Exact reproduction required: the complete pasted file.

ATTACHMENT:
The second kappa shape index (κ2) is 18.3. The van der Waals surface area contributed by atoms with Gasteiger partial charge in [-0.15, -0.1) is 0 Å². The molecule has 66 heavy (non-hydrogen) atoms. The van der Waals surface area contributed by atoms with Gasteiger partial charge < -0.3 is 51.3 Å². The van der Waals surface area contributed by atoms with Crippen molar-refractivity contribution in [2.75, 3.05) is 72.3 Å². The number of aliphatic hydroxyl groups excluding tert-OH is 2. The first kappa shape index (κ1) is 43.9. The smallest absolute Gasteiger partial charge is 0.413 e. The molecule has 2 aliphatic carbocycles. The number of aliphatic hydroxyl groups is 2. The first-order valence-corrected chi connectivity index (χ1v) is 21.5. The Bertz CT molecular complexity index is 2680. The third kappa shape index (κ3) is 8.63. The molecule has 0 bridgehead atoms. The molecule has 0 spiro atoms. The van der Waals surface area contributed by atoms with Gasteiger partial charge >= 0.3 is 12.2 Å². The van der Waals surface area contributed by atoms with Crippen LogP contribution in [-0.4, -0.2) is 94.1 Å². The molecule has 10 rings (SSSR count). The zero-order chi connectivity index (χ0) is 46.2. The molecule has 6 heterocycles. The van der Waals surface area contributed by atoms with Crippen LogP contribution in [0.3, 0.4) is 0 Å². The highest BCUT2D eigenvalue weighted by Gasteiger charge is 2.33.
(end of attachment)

The second kappa shape index (κ2) is 18.3. The van der Waals surface area contributed by atoms with Gasteiger partial charge in [-0.15, -0.1) is 0 Å². The molecule has 66 heavy (non-hydrogen) atoms. The van der Waals surface area contributed by atoms with Gasteiger partial charge < -0.3 is 51.3 Å². The van der Waals surface area contributed by atoms with Crippen molar-refractivity contribution in [2.75, 3.05) is 72.3 Å². The number of aliphatic hydroxyl groups excluding tert-OH is 2. The first kappa shape index (κ1) is 43.9. The smallest absolute Gasteiger partial charge is 0.413 e. The molecule has 2 aliphatic carbocycles. The number of aliphatic hydroxyl groups is 2. The first-order valence-corrected chi connectivity index (χ1v) is 21.5. The Bertz CT molecular complexity index is 2680. The third kappa shape index (κ3) is 8.63. The molecule has 0 bridgehead atoms. The molecule has 0 spiro atoms. The van der Waals surface area contributed by atoms with Gasteiger partial charge >= 0.3 is 12.2 Å². The van der Waals surface area contributed by atoms with Crippen LogP contribution in [-0.4, -0.2) is 94.1 Å². The molecule has 10 rings (SSSR count). The zero-order chi connectivity index (χ0) is 46.2. The molecule has 6 heterocycles. The van der Waals surface area contributed by atoms with Crippen LogP contribution in [0.3, 0.4) is 0 Å². The highest BCUT2D eigenvalue weighted by Gasteiger charge is 2.33.